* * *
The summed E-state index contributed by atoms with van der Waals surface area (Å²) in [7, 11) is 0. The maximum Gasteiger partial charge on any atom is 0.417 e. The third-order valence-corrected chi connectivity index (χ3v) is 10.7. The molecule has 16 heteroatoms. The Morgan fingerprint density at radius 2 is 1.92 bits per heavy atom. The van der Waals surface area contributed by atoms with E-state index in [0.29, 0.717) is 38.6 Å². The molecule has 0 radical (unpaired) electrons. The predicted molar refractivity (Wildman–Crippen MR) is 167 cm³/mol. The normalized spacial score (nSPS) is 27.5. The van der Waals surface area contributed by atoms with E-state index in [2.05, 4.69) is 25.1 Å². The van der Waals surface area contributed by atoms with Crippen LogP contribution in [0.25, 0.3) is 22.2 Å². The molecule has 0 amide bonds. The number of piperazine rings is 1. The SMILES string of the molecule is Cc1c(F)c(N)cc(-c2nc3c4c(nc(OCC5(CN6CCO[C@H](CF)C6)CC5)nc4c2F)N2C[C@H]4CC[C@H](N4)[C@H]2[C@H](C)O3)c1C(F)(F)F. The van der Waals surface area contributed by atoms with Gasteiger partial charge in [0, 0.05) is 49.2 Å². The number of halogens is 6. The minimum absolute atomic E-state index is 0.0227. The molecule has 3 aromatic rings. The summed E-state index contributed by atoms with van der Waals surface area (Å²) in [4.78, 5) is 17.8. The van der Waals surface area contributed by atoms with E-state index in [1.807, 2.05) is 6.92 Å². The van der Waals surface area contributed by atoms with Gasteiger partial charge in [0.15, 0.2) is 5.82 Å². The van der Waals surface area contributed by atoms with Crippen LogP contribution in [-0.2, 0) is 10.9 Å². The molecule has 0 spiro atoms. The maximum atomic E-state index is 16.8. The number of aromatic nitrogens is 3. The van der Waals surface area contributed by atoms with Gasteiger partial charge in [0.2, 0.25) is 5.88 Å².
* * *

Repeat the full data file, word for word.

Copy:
The summed E-state index contributed by atoms with van der Waals surface area (Å²) in [7, 11) is 0. The maximum Gasteiger partial charge on any atom is 0.417 e. The third-order valence-corrected chi connectivity index (χ3v) is 10.7. The molecule has 16 heteroatoms. The Morgan fingerprint density at radius 2 is 1.92 bits per heavy atom. The van der Waals surface area contributed by atoms with E-state index in [0.29, 0.717) is 38.6 Å². The molecule has 0 radical (unpaired) electrons. The predicted molar refractivity (Wildman–Crippen MR) is 167 cm³/mol. The normalized spacial score (nSPS) is 27.5. The van der Waals surface area contributed by atoms with E-state index in [2.05, 4.69) is 25.1 Å². The van der Waals surface area contributed by atoms with Crippen LogP contribution in [0.25, 0.3) is 22.2 Å². The molecule has 0 amide bonds. The number of piperazine rings is 1. The SMILES string of the molecule is Cc1c(F)c(N)cc(-c2nc3c4c(nc(OCC5(CN6CCO[C@H](CF)C6)CC5)nc4c2F)N2C[C@H]4CC[C@H](N4)[C@H]2[C@H](C)O3)c1C(F)(F)F. The van der Waals surface area contributed by atoms with Gasteiger partial charge in [0, 0.05) is 49.2 Å². The number of halogens is 6. The minimum absolute atomic E-state index is 0.0227. The molecule has 3 aromatic rings. The summed E-state index contributed by atoms with van der Waals surface area (Å²) in [4.78, 5) is 17.8. The van der Waals surface area contributed by atoms with E-state index in [1.807, 2.05) is 6.92 Å². The van der Waals surface area contributed by atoms with Gasteiger partial charge in [0.15, 0.2) is 5.82 Å². The van der Waals surface area contributed by atoms with Crippen LogP contribution in [-0.2, 0) is 10.9 Å². The molecule has 0 spiro atoms. The maximum atomic E-state index is 16.8. The number of aromatic nitrogens is 3. The van der Waals surface area contributed by atoms with Gasteiger partial charge in [0.2, 0.25) is 5.88 Å².